Just over a month before election day, Angela Merkel’s Christian Democrats (CDU) are in a commanding position. The latest polls give them over 40 per cent support – fully 16 points ahead of main rivals the Social Democrats (SPD). You might think they’d have little to worry about. However, Germany’s electoral system is so scattered with technical and arithmetical traps that they are not safe yet.
Five per cent is a magical figure in German politics. Like many of its other national institutions, the voting system was designed with the country’s previous sins in mind; it is essentially proportional representation, but to stifle the rise of extremists, a party must gain 5 per cent of the popular vote to be awarded any seats. That leads to strange happenings around this critical threshold.
The CDU’s want to keep power with current partners the Free Democrats (FDP), but they fear the FDP will fail to breach 5 per cent, leaving them without an ally on the right. Then in January, an alternative nightmare played out for them in the Lower Saxony’s regional election. Trying to keep their partners in parliament, too many CDU supporters defected in order to vote tactically for the FDP. The SPD-led opposition defied polling predictions to sneak in by a few hundred votes.
Even if the CDU can steer between these two disasters, victory isn’t assured. On current polling the FDP would win seats, but with 47 per cent the coalition would fall short of a majority. For a chance of a left-wing government, the SPD and Greens would have to combine with The Left Party, the successors and remnants of the East German communists – such a ‘red-red-green’ coalition would currently stand at 45 per cent, but would be deeply controversial.
Then there’s the imposing yet strangely mute prospect of a grand coalition between CDU and SPD. For months it’s seemed like the likeliest outcome. Yet the parties themselves have been extremely quiet about it, fearing upsetting their traditional partners, or weakening their negotiating positions later. Only really in the past week have they, grudgingly, admitted it as an option. Even then, both were determinedly cool on the idea: ‘Nobody wants that,’ Mrs Merkel said.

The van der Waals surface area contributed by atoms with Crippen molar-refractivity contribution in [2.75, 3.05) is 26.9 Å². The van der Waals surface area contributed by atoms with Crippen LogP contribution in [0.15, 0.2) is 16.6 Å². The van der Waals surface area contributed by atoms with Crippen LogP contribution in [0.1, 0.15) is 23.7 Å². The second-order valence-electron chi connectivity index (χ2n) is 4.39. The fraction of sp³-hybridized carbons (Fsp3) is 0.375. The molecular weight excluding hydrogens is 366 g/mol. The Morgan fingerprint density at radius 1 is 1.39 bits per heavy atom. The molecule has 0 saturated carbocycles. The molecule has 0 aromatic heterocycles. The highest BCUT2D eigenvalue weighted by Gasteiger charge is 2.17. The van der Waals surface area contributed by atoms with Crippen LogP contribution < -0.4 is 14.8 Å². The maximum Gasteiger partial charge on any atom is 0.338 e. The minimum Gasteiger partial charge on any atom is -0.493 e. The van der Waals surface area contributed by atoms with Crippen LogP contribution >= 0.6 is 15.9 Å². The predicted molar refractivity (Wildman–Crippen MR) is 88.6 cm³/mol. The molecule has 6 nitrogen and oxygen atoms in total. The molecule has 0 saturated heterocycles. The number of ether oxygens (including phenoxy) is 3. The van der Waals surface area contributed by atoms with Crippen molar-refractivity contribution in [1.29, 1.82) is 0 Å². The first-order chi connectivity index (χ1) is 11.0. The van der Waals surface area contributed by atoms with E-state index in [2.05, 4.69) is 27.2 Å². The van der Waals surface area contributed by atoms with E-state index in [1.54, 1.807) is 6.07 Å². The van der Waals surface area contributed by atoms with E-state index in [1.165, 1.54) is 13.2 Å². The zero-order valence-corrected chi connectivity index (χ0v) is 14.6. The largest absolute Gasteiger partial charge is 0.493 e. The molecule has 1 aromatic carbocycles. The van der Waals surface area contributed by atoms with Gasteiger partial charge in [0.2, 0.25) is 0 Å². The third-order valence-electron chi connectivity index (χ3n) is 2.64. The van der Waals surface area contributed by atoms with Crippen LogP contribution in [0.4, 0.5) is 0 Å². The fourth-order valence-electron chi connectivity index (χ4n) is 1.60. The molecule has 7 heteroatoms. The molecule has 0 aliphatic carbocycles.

But she’s quite wrong. Politicians are wary of a grand coalition, but among voters it’s the most popular combination, considerably more so than what either side says it wants.
And so a contest with a clear leader and devoid (so far) of dramatic swings still conceals much tension. The FPD are nudging over the 5 per cent mark, though their position is precarious. The Pirate Party, a colourful but hapless bunch, short of a late surge, seem likely to fall short and merely draw votes away from the main parties. The same goes for anti-Euro protest party AfD. All the while,
the biggest parties know they will probably end up in the grand coalition the electorate seems to want, but compete to be the most indifferent about it.
For some fearful Christian Democrats, not even this apparent success would give them peace of mind. Already, figures in the party are pre-emptively accusing the SPD of wanting a grand coalition, in order for it to then fail.
Coalition politics is a convoluted and exhausting business. But those here who believe predictions the British system is destined for more of it may wish to take some notes.
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